French legislative elections: Macron's majority under threat

French legislative elections: Macron's majority under threat
Jean-Luc Mélenchon narrowly missed out of making the second round of presidential elections but now leads an alliance that aims to undermine Macron's LREM party. Credit: Belga

Shortly after electing Emmanuel Macron for a second presidential term at the end of April, French voters return to the ballot box today to elect the 577 local deputies who will debate and vote on laws in the National Assembly.

Whilst most of the international attention focussed on Macron's election as head of state, the President's power is largely derived from the composition of the National Assembly. When Macron came to power in 2017, he was buoyed by a large majority in the Assembly, giving him the backing he needed to implement his policy agenda.

This time around, things aren't looking so good for the President, with high levels of abstentionism and a freshly-united left/green front (Nupes) posing a more robust challenge to Macron's centrist La Republic En Marche! (LREM) party.

Nupes – an acronym for 'New Popular Ecological and Social Union' – is led by socialist Jean-Luc Mélenchon and is hoping to appeal to voters that are frustrated with Macron's proposed social reforms, which are often criticised as being heavy-handed attempts to dismantle the country's social welfare schemes.

Current polling shows that Macron's LREM party is at risk of losing its absolute majority of 289 seats. In this case, it would become far more difficult for Macron to carry out policy changes, with individual laws being held up by fractured votes in the Assembly. Polls suggest that it will be a close call as to whether Macron's opponents will be able to gnaw away at his dominance.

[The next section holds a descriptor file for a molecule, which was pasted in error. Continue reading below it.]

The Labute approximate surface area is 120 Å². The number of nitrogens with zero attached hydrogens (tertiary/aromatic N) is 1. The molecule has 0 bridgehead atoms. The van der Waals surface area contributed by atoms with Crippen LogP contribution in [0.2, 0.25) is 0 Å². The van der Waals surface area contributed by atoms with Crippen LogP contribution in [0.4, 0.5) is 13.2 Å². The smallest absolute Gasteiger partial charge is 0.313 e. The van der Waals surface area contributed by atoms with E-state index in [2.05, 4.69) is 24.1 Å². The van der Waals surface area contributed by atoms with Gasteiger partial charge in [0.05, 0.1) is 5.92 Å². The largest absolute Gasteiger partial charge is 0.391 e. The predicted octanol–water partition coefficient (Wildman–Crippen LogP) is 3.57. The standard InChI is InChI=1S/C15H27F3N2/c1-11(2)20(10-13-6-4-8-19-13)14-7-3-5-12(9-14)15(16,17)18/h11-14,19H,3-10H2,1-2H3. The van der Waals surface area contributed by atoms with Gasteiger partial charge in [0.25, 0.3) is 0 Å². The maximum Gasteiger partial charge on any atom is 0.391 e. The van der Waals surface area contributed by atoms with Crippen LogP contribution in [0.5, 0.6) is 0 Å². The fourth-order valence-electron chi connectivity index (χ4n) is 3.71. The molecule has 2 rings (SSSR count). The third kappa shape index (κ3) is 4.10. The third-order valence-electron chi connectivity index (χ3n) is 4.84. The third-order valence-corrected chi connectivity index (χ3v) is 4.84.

To vote or not to vote?

With many French voters becoming increasingly disenchanted with the first past the post political system that leaves many feeling unrepresented, the proportion of voters who exercise their democratic right has been shrinking in past years.

In this latest election, voter participation has dropped again compared to five years ago. At midday, just 18.43% of those eligible had cast votes – 0.8% lower than at the same point in 2017.

A low turnout undermines the mandate of those elected and weakens the very premise of a democratic government: if voters don't participate in elections it makes it difficult for those who pass laws to credibly claim that they are legitimate rules that all citizens should follow.

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Sunday's vote will decide which candidates then go head to head in a final round of voting next week. This will then decide the final composition of the Assembly for the coming five years.

Mainland France is divided into 566 constituencies, with a further 11 in overseas territories. On average, there are 125,000 voters per constituency, although this varies depending on population density. Similar to the presidential elections, voting takes place in two rounds – the first this Sunday 12 June and the second next Sunday 19.


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